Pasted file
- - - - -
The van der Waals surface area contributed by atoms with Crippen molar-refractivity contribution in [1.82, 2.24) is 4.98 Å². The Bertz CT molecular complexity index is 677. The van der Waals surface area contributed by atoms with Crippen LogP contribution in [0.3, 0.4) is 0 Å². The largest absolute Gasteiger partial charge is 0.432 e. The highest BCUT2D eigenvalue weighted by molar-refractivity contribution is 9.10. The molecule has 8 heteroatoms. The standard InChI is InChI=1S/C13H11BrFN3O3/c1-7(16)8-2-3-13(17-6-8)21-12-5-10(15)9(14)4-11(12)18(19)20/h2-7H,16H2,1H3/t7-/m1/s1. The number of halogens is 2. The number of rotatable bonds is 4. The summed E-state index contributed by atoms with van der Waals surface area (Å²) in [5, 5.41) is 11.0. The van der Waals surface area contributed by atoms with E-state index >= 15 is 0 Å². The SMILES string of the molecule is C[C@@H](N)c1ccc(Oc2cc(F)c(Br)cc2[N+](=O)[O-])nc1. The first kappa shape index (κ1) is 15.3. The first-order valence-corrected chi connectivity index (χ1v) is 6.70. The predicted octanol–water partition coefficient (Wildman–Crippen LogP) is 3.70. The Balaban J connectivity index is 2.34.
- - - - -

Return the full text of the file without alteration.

The van der Waals surface area contributed by atoms with Crippen molar-refractivity contribution in [1.82, 2.24) is 4.98 Å². The Bertz CT molecular complexity index is 677. The van der Waals surface area contributed by atoms with Crippen LogP contribution in [0.3, 0.4) is 0 Å². The largest absolute Gasteiger partial charge is 0.432 e. The highest BCUT2D eigenvalue weighted by molar-refractivity contribution is 9.10. The molecule has 8 heteroatoms. The standard InChI is InChI=1S/C13H11BrFN3O3/c1-7(16)8-2-3-13(17-6-8)21-12-5-10(15)9(14)4-11(12)18(19)20/h2-7H,16H2,1H3/t7-/m1/s1. The number of halogens is 2. The number of rotatable bonds is 4. The summed E-state index contributed by atoms with van der Waals surface area (Å²) in [5, 5.41) is 11.0. The van der Waals surface area contributed by atoms with E-state index >= 15 is 0 Å². The SMILES string of the molecule is C[C@@H](N)c1ccc(Oc2cc(F)c(Br)cc2[N+](=O)[O-])nc1. The first kappa shape index (κ1) is 15.3. The first-order valence-corrected chi connectivity index (χ1v) is 6.70. The predicted octanol–water partition coefficient (Wildman–Crippen LogP) is 3.70. The Balaban J connectivity index is 2.34.